Order processing fee 200 x $6 1,200
Rush order fee .6 x 200 x $10 1,200
Customer service fee 140 x $15 2,100 $ 58,300
Total revenue
Less costs:
Cost of good sold .9 x $53,800 $ 48,420
Order processing 200 x $5.00 1,000
Rush handling .6 x 200 x $8.50 1,020
Customer service 140 x $10.00 1,400
Relationship management costs 2,000 53,840
Profitability of Johnson Brands account $ 4,460
Jiambalvo Managerial Accounting 8-6
PROBLEMS
P1. a.
Price Quantity
Variable
Cost* CM/Unit Total CM Fixed Costs Profit
69.99 10,000 36.50 33.49 334,900 120,000 214,900
59.99 15,000 35.00 24.99 374,850 120,000 254,850
49.99 25,000 33.50 16.49 412,250 120,000 292,250
39.99 40,000 32.00 7.99 319,600 120,000 199,600
29.99 60,000 30.50 -0.51 (30,600) 120,000 (150,600)
* Equals 15% of price + $20 + $6
b. The profit maximizing price is $49.99, which yields a profit of $292,250.
P2. This approach does not seem unethical. Consumers in certain zip codes are
apparently willing to pay higher prices and the company is simply identifying
them. Consumers who are in the same zip code but unwilling to pay the 3%
higher prices are not forced to make purchases.
Chapter 8 Pricing Decisions, Analyzing Customer Profitability, and Activity-Based Pricing 8-7
P3. a.
Price of
Rover
Quantity
of Rover
Price of
Royal
Quantity
of Royal
Total
Revenue
1
Cost of
Rover
2
Cost of
Royal
3
Profit
4
8.99 35,000 16.99 11,000 501,540 210,000 99,000 192,540
9.99 34,500 16.99 11,300 536,642 207,000 101,700 227,942
10.99 34,000 16.99 11,500 569,045 204,000 103,500 261,545
11.99 33,000 16.99 12,000 599,550 198,000 108,000 293,550
12.99 30,000 16.99 13,000 610,570 180,000 117,000 313,570
13.99 25,000 16.99 14,000 587,610 150,000 126,000 311,610
14.99 15,000 16.99 15,000 479,700 90,000 135,000 254,700
15.99 10,000 16.99 19,000 482,710 60,000 171,000 251,710
16.99 5,000 16.99 21,000 441,740 30,000 189,000 222,740
N/A 16.99 25,000 424,750 225,000 199,750
1. Revenue equals price of Rover times quantity of Rover plus price of Royal
times quantity of Royal.
2. Cost of Rover equals $6 times quantity of Rover.
3. Cost of Royal equals $9 times quantity of Royal.
4. Profit equals total revenue minus cost of Rover minus cost of Royal.
The profit maximizing price of RoverPlus is $12.99.
b. At the profit maximizing price, profit is $313,570. Without the RoverPlus
brand, profit was $199,750. Thus, profit is $113,820 higher with
RoverPlus.
Jiambalvo Managerial Accounting 8-8
P4. a.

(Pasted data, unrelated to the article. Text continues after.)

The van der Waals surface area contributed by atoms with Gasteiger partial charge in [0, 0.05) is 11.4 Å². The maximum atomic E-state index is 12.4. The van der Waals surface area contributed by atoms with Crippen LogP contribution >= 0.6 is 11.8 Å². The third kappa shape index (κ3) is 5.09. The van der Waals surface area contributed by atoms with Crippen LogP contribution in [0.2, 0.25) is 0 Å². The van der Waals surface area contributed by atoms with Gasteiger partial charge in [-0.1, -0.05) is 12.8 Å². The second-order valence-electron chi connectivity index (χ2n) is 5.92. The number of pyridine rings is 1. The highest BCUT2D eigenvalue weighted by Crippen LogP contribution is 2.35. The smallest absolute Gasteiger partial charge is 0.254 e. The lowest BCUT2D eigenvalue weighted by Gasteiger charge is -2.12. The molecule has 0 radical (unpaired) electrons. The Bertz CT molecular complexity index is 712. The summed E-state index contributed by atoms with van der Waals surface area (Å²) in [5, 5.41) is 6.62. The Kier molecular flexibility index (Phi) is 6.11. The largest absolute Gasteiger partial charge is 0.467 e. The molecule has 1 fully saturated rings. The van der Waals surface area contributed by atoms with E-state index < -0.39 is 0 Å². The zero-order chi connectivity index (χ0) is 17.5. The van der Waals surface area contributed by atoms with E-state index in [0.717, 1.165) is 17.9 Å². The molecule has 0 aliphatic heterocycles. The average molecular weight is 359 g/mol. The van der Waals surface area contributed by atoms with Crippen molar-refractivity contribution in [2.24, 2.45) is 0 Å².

Variable cost per unit $ 2,000
Fixed cost per unit
($10,000,000 5,000) 2,000
Total 4,000
Markup of 30% 1,200
Price $ 5,200
b. Price influences the quantity demanded, but the estimated quantity
demanded is being used to determine the price!
c.
Variable cost per unit $ 2,000
Fixed cost per unit
($10,000,000 4,000) 2,500
Total 4,500
Markup of 30% 1,350
Price $ 5,850
d. The number of units sold will not equal 4,000 at a price of $5,850 since
only 4,000 units were sold at a lower price of $5,200.
e. To mark-up full cost, a manufacturing firm must first estimate the quantity
that will be sold so that it can determine the fixed manufacturing cost per
unit. But price influences the quantity that can be sold, so the process is
inherently circular.
Chapter 8 Pricing Decisions, Analyzing Customer Profitability, and Activity-Based Pricing 8-9
P5. a.
Price $ 3,500
Desired profit of 25% 875
Target cost $ 2,625
b. $2,000 + ($1,500,000 x) = $2,625
x = 2,400
c.
Price $ 3,000
Desired profit of 25% 750
Target cost $ 2,250
Variable cost per unit $ 1,400
Fixed cost per unit
($1,500,000 2,500) 600
Total 2,000
The revised target cost will be $2,250 and, after dropping the steam feature,
the cost per unit will only be $2,000 (with sales of 2,500 units). Therefore, the
company will be able to produce the item at less than the new target cost.
Jiambalvo Managerial Accounting 8-10
P6. a.
Cost per change order
($175,000 700) $ 250
Cost per return
($63,750 850) $ 75
Cost per design meeting hour
($60,000 1,200) $ 50
Indirect cost related to Orvieto job
Change orders
20 x $250 $ 5,000
Returns
25 x $75 1,875
Design hours
30 x $50 1,500
Total $ 8,375
b. Lauden should consider adopting activity-based pricing and charging
companies like Orvieto for the indirect costs it imposes.
Chapter 8 Pricing Decisions, Analyzing Customer Profitability, and Activity-Based Pricing 8-11
P7. a.
Mark-up of product cost and installer salary $208,000
Charges for indirect services
Change orders 20 x $300 6,000
Charge for returns 25 x $100 2,500
Charge for design time 30 x $75 2,250
Total revenue and charges 218,750
Less costs
Product costs 140,000
Installer salaries 20,000
Change orders
20 x $250 5,000
Returns
25 x $75 1,875
Design time
30 x $50 1,500
Total costs 168,375
Profit $ 50,375
b. Use of activity-based pricing will discourage customers from imposing
indirect costs on the company. On the other hand, some customers may
find the pay for service plan to be offensive (arent we paying for service
in the bid price?) and take their business elsewhere.